On a rainy day last fall, chemist Scott Wildman left his office on the UW–Madison campus and drove to a retirement community on the city’s west side to bring 40 years of scientific work out of the dark.
His trip brought him to the home of Laurens “Andy” Anderson, emeritus professor of biochemistry. There, packed away in a closet, Wildman found a cache of dark green boxes holding nearly 800 meticulously organized vials of purified chemicals, each one stoppered with real cork and labeled with intricate handwriting. Many of the vials boasted a tiny drawing of a structural chemical formula for identifying the white or sometimes colored powders inside. Wildman wrapped the glass treasures in protective plastic and chaperoned them to their new home — and new purpose — at the UW Carbone Cancer Center’s Drug Development Core (DCC).
The so-called “green box collection” contains the physical legacy of Anderson’s career with the Department of Biochemistry. While cleaning his house one day, it occurred to him that the molecules could be useful for carbohydrate chemistry researchers, so he approached the department about donating the collection. In the end, it was decided they would have the biggest impact at the DDC, where they can serve as a resource for the next generation of scientists looking to discover new drugs for treating diseases.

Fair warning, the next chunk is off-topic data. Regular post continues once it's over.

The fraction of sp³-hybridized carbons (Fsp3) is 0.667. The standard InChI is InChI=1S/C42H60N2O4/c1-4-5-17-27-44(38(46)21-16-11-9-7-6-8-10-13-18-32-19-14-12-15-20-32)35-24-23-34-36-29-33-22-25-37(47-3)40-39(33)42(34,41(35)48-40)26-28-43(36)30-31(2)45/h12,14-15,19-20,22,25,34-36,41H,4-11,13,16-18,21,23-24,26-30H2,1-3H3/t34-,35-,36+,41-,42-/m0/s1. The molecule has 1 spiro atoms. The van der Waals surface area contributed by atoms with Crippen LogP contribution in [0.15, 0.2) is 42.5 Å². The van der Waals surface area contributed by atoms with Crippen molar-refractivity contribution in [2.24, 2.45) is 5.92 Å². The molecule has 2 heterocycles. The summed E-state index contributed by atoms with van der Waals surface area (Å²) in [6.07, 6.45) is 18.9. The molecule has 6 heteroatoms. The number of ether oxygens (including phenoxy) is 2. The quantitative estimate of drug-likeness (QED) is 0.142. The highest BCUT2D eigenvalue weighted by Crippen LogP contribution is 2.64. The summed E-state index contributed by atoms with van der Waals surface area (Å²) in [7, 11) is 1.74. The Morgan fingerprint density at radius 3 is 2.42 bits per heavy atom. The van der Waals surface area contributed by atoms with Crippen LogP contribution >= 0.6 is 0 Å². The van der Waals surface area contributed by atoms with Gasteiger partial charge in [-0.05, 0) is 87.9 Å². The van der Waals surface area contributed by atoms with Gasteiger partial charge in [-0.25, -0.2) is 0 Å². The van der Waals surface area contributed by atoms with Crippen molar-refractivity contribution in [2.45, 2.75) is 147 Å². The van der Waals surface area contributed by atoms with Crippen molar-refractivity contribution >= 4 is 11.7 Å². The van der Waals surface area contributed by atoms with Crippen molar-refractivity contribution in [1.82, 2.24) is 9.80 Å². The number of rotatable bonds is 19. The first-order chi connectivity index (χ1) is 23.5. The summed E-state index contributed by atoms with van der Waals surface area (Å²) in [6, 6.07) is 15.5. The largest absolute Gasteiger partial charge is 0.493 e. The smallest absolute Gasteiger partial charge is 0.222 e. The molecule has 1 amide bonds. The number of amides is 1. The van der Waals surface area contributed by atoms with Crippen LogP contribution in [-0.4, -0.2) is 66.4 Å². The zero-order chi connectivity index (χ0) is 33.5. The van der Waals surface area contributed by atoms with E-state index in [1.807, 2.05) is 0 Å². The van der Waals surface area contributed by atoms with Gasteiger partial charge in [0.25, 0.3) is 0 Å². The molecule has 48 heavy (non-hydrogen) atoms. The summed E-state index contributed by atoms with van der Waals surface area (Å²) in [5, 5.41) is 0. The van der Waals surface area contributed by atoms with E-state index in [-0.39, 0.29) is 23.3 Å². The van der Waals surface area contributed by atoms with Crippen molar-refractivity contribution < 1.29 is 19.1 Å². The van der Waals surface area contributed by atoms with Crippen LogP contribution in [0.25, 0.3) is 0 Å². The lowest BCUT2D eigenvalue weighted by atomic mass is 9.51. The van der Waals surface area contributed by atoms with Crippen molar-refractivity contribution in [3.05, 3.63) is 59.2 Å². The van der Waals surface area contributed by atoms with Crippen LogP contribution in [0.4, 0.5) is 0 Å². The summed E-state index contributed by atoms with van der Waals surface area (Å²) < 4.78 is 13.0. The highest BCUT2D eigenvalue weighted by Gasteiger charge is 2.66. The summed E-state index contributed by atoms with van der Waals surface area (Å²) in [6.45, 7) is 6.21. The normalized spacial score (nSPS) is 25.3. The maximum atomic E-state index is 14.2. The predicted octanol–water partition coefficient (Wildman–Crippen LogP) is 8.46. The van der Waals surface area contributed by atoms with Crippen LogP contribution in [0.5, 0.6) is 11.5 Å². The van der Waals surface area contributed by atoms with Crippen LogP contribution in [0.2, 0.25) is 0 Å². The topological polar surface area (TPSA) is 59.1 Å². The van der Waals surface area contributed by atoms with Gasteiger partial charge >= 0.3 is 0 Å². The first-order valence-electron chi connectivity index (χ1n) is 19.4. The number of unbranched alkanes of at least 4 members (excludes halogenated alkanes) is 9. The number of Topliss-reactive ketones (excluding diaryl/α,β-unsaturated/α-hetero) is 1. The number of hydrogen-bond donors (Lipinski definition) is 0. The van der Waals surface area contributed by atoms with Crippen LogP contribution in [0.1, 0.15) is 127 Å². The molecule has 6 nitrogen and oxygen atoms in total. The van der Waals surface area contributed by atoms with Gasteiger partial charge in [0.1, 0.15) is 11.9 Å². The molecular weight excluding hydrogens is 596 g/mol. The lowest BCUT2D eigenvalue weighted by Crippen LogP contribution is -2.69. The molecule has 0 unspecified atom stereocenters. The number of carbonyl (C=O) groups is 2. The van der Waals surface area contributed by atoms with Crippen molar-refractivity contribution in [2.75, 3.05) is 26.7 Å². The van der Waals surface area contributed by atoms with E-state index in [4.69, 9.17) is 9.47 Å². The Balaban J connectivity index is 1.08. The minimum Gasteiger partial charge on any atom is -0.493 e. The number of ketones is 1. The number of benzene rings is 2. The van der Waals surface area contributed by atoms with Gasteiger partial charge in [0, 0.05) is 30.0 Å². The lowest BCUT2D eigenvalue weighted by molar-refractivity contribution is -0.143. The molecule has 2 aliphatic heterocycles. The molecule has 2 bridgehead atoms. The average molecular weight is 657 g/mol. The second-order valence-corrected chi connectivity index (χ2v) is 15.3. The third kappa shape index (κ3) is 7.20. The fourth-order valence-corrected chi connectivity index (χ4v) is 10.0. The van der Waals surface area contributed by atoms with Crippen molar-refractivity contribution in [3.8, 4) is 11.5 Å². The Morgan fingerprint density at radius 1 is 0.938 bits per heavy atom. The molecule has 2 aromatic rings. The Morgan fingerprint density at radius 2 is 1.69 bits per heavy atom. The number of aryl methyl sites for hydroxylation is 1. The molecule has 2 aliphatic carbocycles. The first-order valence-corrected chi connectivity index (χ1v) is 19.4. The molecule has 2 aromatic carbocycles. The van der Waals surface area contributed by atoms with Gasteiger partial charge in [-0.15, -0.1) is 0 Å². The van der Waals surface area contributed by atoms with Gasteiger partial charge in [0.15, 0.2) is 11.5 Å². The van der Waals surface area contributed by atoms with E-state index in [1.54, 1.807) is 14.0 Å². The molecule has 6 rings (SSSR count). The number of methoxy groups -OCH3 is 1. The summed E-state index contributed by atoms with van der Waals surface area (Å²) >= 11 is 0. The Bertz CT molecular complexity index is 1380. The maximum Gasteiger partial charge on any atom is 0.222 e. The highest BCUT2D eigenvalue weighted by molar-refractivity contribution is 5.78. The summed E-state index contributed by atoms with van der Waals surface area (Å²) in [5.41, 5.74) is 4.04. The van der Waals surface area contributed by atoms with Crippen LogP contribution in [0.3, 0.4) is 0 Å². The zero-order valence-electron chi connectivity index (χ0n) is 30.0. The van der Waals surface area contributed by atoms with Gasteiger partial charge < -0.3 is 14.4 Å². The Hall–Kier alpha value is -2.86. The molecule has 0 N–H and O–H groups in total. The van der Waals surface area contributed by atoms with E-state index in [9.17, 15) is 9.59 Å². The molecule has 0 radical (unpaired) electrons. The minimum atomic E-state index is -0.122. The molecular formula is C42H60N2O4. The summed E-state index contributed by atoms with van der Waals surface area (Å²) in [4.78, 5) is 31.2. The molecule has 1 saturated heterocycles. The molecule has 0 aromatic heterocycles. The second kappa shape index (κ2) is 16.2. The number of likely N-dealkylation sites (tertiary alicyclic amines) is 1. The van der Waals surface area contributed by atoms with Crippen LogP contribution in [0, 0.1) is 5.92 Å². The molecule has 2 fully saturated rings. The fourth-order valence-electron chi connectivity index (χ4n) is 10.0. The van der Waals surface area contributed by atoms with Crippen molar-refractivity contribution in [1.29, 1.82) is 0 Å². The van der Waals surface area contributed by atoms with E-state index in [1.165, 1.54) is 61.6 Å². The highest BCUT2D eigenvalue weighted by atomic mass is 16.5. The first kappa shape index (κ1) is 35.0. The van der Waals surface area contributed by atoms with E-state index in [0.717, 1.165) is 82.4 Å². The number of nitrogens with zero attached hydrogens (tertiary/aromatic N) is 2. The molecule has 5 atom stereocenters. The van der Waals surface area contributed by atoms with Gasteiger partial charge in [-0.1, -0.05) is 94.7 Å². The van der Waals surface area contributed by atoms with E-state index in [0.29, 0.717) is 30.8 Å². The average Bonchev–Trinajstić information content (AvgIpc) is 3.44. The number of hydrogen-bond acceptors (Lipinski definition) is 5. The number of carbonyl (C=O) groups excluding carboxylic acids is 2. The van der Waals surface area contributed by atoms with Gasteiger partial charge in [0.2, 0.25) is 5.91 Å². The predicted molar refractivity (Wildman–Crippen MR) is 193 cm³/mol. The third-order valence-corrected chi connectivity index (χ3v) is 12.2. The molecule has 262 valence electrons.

In the complicated process of drug discovery, scientists screen large collections of molecules — called libraries — in search of a range of properties that indicate they could be used as antibiotic, antifungal, or anticancer agents, or even neurological drugs. A molecule with one or more of these properties is called a “hit” and can be further investigated as a possible drug. A hit gives researchers an important starting point for deeper research in drug design. But when compared to the types of molecules synthesized for drug discovery today, the old-school way in which Anderson’s molecules were made gives them some unique properties, so they are taking on new significance in their present home.
“Learning about him and what he did while he was here 20 years before I was born has been very interesting, especially because I am now one of the keepers of the fruits of that labor,” says Wildman, who is an associate scientist at the DDC. “As scientists, we have a finite period of time in which to make an impact. But in this case, we just gave his impact a whole new lease on life. In a way, he can start over, even without being in the lab.”
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